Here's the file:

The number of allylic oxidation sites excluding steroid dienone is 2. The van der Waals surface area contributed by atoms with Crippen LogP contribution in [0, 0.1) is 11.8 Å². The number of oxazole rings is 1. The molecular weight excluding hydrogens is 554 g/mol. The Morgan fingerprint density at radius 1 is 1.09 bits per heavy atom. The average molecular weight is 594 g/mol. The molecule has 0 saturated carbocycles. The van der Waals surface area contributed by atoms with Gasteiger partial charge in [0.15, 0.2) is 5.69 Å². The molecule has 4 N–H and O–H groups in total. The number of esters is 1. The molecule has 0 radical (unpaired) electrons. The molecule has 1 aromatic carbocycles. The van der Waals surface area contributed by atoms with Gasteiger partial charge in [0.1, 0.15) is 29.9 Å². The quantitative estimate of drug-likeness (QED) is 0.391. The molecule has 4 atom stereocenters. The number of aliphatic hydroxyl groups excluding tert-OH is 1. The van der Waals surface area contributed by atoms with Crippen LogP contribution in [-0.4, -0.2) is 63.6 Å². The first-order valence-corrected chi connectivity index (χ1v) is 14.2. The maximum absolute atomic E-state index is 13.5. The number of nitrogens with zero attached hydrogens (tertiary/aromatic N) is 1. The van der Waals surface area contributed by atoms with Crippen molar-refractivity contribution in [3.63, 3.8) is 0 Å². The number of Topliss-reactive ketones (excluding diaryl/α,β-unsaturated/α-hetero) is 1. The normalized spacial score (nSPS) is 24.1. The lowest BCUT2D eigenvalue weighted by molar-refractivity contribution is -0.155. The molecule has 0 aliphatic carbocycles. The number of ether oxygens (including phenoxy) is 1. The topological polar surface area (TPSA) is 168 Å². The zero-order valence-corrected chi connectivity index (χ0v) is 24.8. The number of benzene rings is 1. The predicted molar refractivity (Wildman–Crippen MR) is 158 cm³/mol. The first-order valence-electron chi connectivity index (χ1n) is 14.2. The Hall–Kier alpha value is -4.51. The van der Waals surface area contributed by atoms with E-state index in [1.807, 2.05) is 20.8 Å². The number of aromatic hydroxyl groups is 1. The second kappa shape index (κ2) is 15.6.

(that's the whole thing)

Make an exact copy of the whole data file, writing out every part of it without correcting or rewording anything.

The number of allylic oxidation sites excluding steroid dienone is 2. The van der Waals surface area contributed by atoms with Crippen LogP contribution in [0, 0.1) is 11.8 Å². The number of oxazole rings is 1. The molecular weight excluding hydrogens is 554 g/mol. The Morgan fingerprint density at radius 1 is 1.09 bits per heavy atom. The average molecular weight is 594 g/mol. The molecule has 0 saturated carbocycles. The van der Waals surface area contributed by atoms with Gasteiger partial charge in [0.15, 0.2) is 5.69 Å². The molecule has 4 N–H and O–H groups in total. The number of esters is 1. The molecule has 0 radical (unpaired) electrons. The molecule has 1 aromatic carbocycles. The van der Waals surface area contributed by atoms with Gasteiger partial charge in [0.1, 0.15) is 29.9 Å². The quantitative estimate of drug-likeness (QED) is 0.391. The molecule has 4 atom stereocenters. The number of aliphatic hydroxyl groups excluding tert-OH is 1. The van der Waals surface area contributed by atoms with Crippen LogP contribution in [-0.4, -0.2) is 63.6 Å². The first-order valence-corrected chi connectivity index (χ1v) is 14.2. The maximum absolute atomic E-state index is 13.5. The number of nitrogens with zero attached hydrogens (tertiary/aromatic N) is 1. The van der Waals surface area contributed by atoms with Crippen molar-refractivity contribution in [3.63, 3.8) is 0 Å². The number of Topliss-reactive ketones (excluding diaryl/α,β-unsaturated/α-hetero) is 1. The normalized spacial score (nSPS) is 24.1. The lowest BCUT2D eigenvalue weighted by molar-refractivity contribution is -0.155. The molecule has 0 aliphatic carbocycles. The number of ether oxygens (including phenoxy) is 1. The topological polar surface area (TPSA) is 168 Å². The zero-order valence-corrected chi connectivity index (χ0v) is 24.8. The number of benzene rings is 1. The predicted molar refractivity (Wildman–Crippen MR) is 158 cm³/mol. The first-order valence-electron chi connectivity index (χ1n) is 14.2. The Hall–Kier alpha value is -4.51. The van der Waals surface area contributed by atoms with E-state index in [1.807, 2.05) is 20.8 Å². The number of aromatic hydroxyl groups is 1. The second kappa shape index (κ2) is 15.6.